"Music is a way to escape reality ... The vibrations of the music make it spiritual."
--Philippe Herbaut, guitarist in Act Of Gods
"Music: my drug, my pain, my relief, and sometimes my mood. How could music not be more spiritual? ... Living without music is missing out [on] a meaning of our existence."
--Sathor, guitarist in Ars Macabra (1)
In this article I offer in a programmatic way some theoretical and methodological reflections concerning the study of religiosity in popular music. In recent years this subject gained the interest of scholars from widely differing disciplines, ranging from sociology to cultural studies, from theology to musicology. Thus, starting from a background in religious studies and cultural anthropology, I had to get used to a great variety of approaches and conceptualizations, which offered ample opportunity for consideration.
The aim of my research is to identify--mainly among young people--forms of religious experience and expressions and to explore meanings attached by participants to pop music and festivals contextually (that is, as part of cultural formations (2)). The general research question as formulated in the original research proposal written by Martin Hoondert and Leo van der Tuin was: does pop music (and in particular participation in pop festivals) have a transcendental potency, resulting in religiosity? (3) The research implies that the development of core concept definitions like religiosity and related notions (spirituality, worldview and the like) will be elaborated on below.
Pop festivals may be considered as social situations, even rituals, in which young people not only have opportunities par excellence to experience and to live through the multiple dimensions of pop music, but also to enter an atmosphere favourable to the genesis of new ideas. Pop festivals are of particular importance to young people who are, to use a classic expression by Victor Turner from 1964, betwixt and between," and who revel in their anomalous status. (4)" During this intermediate state, people are exceptionally receptive to new impressions. "Youth" may be considered as rite de passage, a phase in life not only characterized by transmission of ideas but also by creativity. Recent literature about pop music, refuting normative approaches like Adorno's, which focused on passivity, emphatically highlights this creativity. To do justice to this aspect, my research requires open-mindedness; it requires an approach which would allow me to discover hidden dimensions" of the world of pop music. In my attempt to be on the alert for new forms of religiosity starting from the pop music scene, insights and perspectives generated by, for instance, the Cultural Dynamics Programme, in particular by those parts focused on "heritage dynamics" may prove useful. (5)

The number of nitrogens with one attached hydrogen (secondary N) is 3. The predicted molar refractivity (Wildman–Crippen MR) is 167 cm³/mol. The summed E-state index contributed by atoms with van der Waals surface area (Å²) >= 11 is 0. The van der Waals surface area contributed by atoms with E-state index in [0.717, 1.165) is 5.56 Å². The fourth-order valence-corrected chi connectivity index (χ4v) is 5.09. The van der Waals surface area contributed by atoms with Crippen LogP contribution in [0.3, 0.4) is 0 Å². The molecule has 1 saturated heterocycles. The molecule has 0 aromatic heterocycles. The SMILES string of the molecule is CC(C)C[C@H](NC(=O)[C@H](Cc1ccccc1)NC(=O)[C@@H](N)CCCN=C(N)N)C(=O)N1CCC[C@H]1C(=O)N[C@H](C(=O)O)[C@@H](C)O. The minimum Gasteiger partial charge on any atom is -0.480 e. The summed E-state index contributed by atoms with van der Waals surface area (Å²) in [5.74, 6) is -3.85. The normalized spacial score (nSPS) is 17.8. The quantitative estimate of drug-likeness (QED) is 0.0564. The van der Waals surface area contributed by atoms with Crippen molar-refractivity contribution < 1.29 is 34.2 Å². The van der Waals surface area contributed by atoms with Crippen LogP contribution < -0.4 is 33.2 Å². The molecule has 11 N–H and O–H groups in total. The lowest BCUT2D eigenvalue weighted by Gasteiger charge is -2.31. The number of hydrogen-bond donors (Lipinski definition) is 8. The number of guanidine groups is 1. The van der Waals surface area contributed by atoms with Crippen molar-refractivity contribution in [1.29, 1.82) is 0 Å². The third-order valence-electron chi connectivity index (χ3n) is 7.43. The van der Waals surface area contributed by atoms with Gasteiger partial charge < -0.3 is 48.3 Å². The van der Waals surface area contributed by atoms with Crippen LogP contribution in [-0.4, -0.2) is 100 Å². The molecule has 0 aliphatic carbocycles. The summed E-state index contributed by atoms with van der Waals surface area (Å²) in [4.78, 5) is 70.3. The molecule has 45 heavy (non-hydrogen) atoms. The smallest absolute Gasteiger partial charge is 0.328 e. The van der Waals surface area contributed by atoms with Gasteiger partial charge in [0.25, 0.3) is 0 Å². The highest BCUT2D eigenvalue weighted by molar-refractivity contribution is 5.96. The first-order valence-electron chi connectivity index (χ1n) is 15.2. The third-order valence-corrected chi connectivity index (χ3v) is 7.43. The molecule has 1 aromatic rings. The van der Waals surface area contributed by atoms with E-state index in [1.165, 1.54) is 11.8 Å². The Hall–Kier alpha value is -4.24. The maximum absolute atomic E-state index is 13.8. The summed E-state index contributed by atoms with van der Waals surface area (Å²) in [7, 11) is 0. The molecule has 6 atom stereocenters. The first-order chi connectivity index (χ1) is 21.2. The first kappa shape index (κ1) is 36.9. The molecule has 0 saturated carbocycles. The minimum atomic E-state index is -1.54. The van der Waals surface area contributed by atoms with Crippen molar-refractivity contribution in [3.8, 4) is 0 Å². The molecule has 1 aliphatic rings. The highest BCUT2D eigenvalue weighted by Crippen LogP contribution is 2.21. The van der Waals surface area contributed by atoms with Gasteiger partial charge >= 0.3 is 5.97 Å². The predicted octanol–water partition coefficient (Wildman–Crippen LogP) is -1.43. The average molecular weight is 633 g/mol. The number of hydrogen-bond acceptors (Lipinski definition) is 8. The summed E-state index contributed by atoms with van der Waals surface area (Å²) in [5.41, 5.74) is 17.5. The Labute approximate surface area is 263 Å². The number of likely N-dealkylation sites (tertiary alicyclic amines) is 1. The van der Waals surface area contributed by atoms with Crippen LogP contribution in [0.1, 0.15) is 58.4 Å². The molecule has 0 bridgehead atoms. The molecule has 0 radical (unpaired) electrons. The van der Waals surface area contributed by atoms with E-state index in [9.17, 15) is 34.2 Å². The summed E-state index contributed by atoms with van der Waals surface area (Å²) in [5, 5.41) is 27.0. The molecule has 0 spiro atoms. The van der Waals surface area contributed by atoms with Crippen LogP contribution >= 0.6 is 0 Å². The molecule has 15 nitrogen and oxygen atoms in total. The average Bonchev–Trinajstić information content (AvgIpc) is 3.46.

The research will be executed within the institutional framework of the Fontys University of Applied Sciences--Theology. The policy of this educational institution focuses on a combination of theory and practice--the field where scientific research and professional practice meet. Research should pay tribute to development of educational curricula on the one hand and professional innovation on the other. My Ph.D. project is situated in the context of Practical Theology," a discipline forming part of the domain Man and Society" and closely collaborating with the Faculty of the Humanities of Tilburg University. The aim of the project is to contribute to our understanding of the so-called new religiosity": a phenomenon which is prominent in courses like Practical Theology and Religious Studies.
In recent decades, several studies concerning the topic of religiosity in pop music" have been produced, some of them clearly aiming at liturgical, ritual practice. This focus resulted in a debate about the functions pop or rock music could fulfil within liturgy. In this debate of pros" and cons" presented arguments in favour of, or against, introducing popular music (in particular, rock music) in Roman Catholic liturgy. …